Heavy rains in late October took a toll on unharvested pomegranates significantly reducing volume. Pom Wonderful of Los Angeles experienced a decrease in volume of about 40 percent due to the weather. The company, which started shipping in mid-October completed its season earlier in December, with the exception of its arils variety, that will continue through January. Another exception is Trinity of Fresno, CA, which is shipping the arils variety through February. Trinity, as well as King Fresh of Dinuba, CA and are both down about 35 percent.
Fewer total U.S. citrus shipments are seen this season from the leading states of Florida, California and Texas.
Florida’s first forecast for citrus shipments reveals a continued decline across all varieties with grapefruit and navel oranges expected to be among the lowest levels in history. The U.S. Department of Agriculture on October 12th forecast Florida to ship 81 million equivalent cartons of oranges, grapefruit and specialty fruit or tangerines, down from 94.1 million boxes last season.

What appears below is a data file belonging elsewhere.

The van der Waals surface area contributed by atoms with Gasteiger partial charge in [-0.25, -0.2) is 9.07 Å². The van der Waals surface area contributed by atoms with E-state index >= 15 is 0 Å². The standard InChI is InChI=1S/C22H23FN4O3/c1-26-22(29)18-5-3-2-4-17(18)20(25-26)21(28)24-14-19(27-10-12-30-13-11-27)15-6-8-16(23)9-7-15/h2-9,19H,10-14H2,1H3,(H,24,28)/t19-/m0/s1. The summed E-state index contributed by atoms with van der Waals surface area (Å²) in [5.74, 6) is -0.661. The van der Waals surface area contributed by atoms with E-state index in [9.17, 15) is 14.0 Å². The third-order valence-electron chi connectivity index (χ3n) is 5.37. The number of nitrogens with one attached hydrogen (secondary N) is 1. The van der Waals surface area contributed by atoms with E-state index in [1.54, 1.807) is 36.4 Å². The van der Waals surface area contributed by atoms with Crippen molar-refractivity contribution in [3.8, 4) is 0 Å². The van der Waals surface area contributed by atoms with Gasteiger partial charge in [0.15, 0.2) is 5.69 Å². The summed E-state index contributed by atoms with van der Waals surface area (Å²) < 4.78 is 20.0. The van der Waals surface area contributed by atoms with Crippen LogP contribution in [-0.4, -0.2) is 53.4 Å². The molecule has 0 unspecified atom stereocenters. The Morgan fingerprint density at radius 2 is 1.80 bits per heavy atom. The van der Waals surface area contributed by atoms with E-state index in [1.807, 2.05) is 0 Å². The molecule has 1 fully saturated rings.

The Sunshine state is expected to move 70 million 90-pound cartons of oranges with navel oranges amounting 1 million cartons. Navels are predicted to be three percent lower than last season and the lowest since the 1979-80 season when the USDA began separate navel forecasts.
Regarding grapefruit, Florida should ship 9.6 million 85-pound cartons, down 11 percent from the 2015-16 season and the lowest level in 50 years. As for tangerines, early season fallglos, midseason sunbursts and later season honeys are forecast to decline as well.
The USDA report forecast 7.5 million boxes of red grapefruit and 2.1 million boxes of white grapefruit.